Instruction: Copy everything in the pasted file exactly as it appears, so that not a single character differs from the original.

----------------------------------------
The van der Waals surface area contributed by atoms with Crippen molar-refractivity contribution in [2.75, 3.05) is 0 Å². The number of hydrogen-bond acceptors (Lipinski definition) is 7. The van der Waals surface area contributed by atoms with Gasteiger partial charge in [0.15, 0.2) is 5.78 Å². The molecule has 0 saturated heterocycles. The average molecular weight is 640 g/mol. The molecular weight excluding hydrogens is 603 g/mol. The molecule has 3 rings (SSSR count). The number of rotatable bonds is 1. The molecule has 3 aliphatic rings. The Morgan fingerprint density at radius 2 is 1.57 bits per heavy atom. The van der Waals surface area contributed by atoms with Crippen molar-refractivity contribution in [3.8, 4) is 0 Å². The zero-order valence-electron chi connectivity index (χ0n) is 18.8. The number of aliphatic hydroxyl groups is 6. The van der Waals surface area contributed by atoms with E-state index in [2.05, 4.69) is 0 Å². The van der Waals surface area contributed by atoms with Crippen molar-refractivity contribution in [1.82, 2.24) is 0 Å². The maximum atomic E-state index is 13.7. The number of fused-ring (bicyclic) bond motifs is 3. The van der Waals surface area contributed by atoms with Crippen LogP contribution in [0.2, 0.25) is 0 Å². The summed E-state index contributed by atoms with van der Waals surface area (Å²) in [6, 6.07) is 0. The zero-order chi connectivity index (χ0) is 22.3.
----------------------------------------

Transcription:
The van der Waals surface area contributed by atoms with Crippen molar-refractivity contribution in [2.75, 3.05) is 0 Å². The number of hydrogen-bond acceptors (Lipinski definition) is 7. The van der Waals surface area contributed by atoms with Gasteiger partial charge in [0.15, 0.2) is 5.78 Å². The molecule has 0 saturated heterocycles. The average molecular weight is 640 g/mol. The molecular weight excluding hydrogens is 603 g/mol. The molecule has 3 rings (SSSR count). The number of rotatable bonds is 1. The molecule has 3 aliphatic rings. The Morgan fingerprint density at radius 2 is 1.57 bits per heavy atom. The van der Waals surface area contributed by atoms with Crippen molar-refractivity contribution in [3.8, 4) is 0 Å². The zero-order valence-electron chi connectivity index (χ0n) is 18.8. The number of aliphatic hydroxyl groups is 6. The van der Waals surface area contributed by atoms with E-state index in [2.05, 4.69) is 0 Å². The van der Waals surface area contributed by atoms with Crippen molar-refractivity contribution in [1.82, 2.24) is 0 Å². The maximum atomic E-state index is 13.7. The number of fused-ring (bicyclic) bond motifs is 3. The van der Waals surface area contributed by atoms with Crippen LogP contribution in [0.2, 0.25) is 0 Å². The summed E-state index contributed by atoms with van der Waals surface area (Å²) in [6, 6.07) is 0. The zero-order chi connectivity index (χ0) is 22.3.